Established in 1990, the office of Shannon Taylor Scarlett has already been noted as an award-winning architectural team. It came as little surprise that Shannon Taylor Scarlett won the first place award in the Blacksburg Civic Center and Library Competition this year. The firm had won an honorable mention in the Matteson (Il.) Public Library Competition this year. The drawings for both of these competitions have been promised to the IAWA.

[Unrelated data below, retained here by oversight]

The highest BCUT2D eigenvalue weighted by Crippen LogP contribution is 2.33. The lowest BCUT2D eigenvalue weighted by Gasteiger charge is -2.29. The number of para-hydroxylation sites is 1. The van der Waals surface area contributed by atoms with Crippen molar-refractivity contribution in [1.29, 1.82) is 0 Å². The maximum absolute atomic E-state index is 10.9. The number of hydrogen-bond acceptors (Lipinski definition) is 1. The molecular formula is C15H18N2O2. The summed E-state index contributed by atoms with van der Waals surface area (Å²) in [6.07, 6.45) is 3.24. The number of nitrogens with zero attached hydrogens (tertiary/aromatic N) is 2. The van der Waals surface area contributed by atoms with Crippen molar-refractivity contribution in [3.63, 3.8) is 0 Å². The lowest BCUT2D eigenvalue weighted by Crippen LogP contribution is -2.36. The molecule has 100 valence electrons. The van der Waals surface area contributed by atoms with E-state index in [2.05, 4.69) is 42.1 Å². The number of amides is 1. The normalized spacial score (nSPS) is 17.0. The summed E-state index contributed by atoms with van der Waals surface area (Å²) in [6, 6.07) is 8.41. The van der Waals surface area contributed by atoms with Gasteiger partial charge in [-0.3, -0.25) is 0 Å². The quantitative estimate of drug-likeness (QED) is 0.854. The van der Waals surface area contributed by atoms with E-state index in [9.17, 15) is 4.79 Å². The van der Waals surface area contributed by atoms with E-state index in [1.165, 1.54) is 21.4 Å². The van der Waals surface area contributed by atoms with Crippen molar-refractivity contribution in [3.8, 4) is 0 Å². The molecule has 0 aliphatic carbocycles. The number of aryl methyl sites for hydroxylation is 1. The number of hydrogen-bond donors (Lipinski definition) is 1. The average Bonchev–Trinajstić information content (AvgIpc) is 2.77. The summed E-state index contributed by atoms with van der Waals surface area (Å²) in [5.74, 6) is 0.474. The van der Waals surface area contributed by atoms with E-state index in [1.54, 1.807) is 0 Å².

Boston-based Scarlett's contributions to the Archive exhibit the type of diversity which makes the IAWA a unique, scholarly resource. Emphasizing "design excellence and client satisfaction," Shannon Taylor Scarlett perfers small public, residential, commercial and institutional projects, but she did not shy away from either of the major civic design competitions. Blacksburg, home of the IAWA, and Matteson are as different from one another as Scarlett's hub of operation, Boston, is from each of the other cities. Perhaps good award-winning architectural design really is international! These two projects reflect differing, highly professional solutions to design problems posed by civic libaries. This diversity of approach to the same type of building rendered by the same architect within a few years span of time makes Scarlett's contribution to the IAWA very welcome.